where D is a real nonsingular diagonal matrix

D =

L is a real nonsingular lower triangular matrix.

L =

L t isthe transpose matrixof L. d i ( i =1,2,..., n ) and l ij ( i =2,..., n;j=1,...,n )are recursively as follows The formula calculates:

( 2 ) Find the inverse matrix of D

=

( 3 ) Find the inverse matrix of L

=

in the formula

( 4 ) Find the inverse matrix of A

=( L D =( ) t

=

in the formula

Note that this method has the advantage of avoiding the square root operation .

[ The inverse of the block matrix ]   Let the block matrix of a non-singular matrix A be

A =

In the formula, B 11 , B 22 are square sub-matrixes, then the inverse matrix of A

A - 1 =

It is calculated by the following formula

[ Elementary transformation method to find the inverse matrix ]   Let

= = = B

pair matrix

Do a series of elementary transformations of rows, so that the left block of the dotted line becomes a unit matrix, and the right block becomes the inverse matrix of A B = A - 1 , that is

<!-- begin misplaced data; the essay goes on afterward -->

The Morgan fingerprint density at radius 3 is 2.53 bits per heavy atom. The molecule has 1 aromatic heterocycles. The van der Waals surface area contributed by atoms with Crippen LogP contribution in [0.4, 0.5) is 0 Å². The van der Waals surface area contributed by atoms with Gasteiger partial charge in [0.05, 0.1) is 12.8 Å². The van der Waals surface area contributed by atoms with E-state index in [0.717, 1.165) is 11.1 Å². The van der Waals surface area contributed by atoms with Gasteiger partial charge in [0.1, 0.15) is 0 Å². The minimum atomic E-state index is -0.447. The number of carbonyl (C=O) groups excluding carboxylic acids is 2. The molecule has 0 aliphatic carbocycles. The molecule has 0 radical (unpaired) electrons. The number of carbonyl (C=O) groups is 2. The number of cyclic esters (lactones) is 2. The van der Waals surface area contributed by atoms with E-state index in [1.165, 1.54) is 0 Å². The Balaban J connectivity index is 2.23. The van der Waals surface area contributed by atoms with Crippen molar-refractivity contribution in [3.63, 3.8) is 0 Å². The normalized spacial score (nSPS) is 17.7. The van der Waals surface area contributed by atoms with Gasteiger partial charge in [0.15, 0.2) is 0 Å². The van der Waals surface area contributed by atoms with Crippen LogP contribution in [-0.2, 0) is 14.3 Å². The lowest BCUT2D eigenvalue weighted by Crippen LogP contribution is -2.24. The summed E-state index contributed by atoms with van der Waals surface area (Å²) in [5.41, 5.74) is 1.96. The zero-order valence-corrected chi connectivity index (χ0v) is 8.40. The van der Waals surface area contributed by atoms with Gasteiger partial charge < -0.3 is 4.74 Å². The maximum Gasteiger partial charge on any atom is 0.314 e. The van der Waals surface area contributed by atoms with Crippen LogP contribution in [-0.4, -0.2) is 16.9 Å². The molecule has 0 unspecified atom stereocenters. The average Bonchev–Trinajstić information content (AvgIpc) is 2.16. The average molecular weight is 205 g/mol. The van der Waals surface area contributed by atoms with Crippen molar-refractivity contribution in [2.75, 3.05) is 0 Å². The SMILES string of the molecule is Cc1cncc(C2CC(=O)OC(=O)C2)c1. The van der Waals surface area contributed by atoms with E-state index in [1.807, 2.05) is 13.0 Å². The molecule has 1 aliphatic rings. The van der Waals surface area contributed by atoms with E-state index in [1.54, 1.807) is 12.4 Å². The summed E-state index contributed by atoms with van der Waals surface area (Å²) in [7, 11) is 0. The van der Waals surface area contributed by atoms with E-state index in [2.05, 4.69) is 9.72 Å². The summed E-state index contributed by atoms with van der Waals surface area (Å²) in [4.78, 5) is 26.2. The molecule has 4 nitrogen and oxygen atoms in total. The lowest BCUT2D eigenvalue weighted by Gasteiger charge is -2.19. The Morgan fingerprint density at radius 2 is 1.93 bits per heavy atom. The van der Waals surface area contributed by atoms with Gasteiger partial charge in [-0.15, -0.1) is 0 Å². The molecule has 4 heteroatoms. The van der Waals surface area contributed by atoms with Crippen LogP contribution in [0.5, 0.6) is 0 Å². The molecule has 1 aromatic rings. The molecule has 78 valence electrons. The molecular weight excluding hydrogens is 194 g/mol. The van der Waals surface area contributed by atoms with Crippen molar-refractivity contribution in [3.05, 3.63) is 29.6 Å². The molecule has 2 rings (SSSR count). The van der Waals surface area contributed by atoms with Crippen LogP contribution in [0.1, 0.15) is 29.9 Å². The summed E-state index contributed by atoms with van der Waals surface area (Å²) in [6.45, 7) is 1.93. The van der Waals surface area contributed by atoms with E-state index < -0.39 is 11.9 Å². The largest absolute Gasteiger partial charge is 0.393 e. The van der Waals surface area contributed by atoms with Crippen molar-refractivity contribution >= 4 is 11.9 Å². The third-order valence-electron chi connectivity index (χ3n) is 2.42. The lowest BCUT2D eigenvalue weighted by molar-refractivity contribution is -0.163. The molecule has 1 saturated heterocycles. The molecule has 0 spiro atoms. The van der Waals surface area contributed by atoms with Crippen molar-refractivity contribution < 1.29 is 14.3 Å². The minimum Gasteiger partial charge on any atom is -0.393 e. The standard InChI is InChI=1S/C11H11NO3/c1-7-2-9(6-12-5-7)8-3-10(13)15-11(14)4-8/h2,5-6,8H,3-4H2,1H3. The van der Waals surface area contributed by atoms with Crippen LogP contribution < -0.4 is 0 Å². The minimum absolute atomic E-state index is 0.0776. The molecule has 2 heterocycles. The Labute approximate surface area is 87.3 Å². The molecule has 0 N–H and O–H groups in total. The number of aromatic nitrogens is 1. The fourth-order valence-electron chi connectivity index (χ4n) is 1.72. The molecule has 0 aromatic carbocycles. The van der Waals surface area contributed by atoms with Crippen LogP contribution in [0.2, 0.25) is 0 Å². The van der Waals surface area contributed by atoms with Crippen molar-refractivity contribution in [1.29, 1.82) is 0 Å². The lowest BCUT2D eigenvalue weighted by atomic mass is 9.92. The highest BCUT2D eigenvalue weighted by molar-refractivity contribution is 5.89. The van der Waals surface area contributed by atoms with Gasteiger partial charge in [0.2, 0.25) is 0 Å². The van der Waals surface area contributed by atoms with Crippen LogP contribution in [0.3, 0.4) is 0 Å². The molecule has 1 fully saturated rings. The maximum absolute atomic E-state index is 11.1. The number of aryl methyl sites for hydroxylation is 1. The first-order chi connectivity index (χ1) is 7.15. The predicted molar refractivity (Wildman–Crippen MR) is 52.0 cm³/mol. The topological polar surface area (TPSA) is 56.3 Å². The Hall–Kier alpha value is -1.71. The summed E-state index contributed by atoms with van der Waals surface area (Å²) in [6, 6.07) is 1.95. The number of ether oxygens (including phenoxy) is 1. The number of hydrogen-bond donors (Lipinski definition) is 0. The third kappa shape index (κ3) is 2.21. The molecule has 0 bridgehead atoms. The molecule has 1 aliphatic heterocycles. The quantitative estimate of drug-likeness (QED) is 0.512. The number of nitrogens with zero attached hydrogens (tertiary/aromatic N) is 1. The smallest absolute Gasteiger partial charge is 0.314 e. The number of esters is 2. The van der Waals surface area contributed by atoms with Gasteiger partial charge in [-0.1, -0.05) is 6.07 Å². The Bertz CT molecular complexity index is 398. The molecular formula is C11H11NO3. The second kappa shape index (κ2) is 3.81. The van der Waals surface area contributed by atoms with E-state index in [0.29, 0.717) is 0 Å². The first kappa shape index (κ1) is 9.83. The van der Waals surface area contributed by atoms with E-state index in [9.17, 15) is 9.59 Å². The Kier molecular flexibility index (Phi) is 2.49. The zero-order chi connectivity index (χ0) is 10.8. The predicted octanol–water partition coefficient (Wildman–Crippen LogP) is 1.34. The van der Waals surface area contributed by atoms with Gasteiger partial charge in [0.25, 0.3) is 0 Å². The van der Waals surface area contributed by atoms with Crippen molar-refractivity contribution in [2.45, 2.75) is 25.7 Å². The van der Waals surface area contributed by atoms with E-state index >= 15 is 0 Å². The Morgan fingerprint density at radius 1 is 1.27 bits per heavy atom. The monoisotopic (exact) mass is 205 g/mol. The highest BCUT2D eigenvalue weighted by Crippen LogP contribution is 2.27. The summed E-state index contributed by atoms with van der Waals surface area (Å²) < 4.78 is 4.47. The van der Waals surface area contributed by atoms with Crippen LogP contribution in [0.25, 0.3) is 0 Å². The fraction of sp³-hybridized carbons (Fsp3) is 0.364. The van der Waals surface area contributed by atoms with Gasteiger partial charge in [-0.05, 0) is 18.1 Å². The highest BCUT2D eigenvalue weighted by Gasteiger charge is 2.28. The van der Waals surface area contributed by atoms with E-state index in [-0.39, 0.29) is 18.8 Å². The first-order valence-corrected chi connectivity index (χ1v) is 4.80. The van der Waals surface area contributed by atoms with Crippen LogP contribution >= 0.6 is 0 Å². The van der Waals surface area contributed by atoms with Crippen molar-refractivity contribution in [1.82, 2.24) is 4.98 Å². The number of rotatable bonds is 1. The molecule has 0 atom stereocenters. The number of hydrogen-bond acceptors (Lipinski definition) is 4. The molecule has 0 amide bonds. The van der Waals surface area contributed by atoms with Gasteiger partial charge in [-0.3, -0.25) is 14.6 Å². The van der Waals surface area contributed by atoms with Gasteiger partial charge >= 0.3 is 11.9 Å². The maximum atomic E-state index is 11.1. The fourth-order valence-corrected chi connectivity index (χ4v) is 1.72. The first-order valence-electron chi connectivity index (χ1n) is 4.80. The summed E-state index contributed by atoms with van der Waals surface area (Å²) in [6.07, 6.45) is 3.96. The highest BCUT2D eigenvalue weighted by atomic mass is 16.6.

[ Approximate method for inverse matrix ] is   set as the initial approximate inverse matrix of matrix A , and a more accurate inverse matrix can be obtained by the following iterative formula:

( n= 0 ,1,2 , ... )

where I is the identity matrix of the same order as A.

[ Test matrix for computer inversion program ]   Use the following n -order nonsingular matrices and their inverses to test the computational program for the inversion of large matrices .

A =

=

Seven,   eigenvalues ​​and eigenvectors

[ eigenvalue and eigenvector ]   for n -order square matrix

A =

and an n -dimensional nonzero column vector

=( a 1 ,a 2 ,..., an ) t

If there is a number λ such that

A α = λα

Then λ is called the eigenvalue (eigenroot) of matrix A, and α is the eigenvector corresponding to the eigenvalue λ of matrix A.

The one with the largest absolute value among all the eigenvalues ​​of matrix A is called the first eigenvalue of A.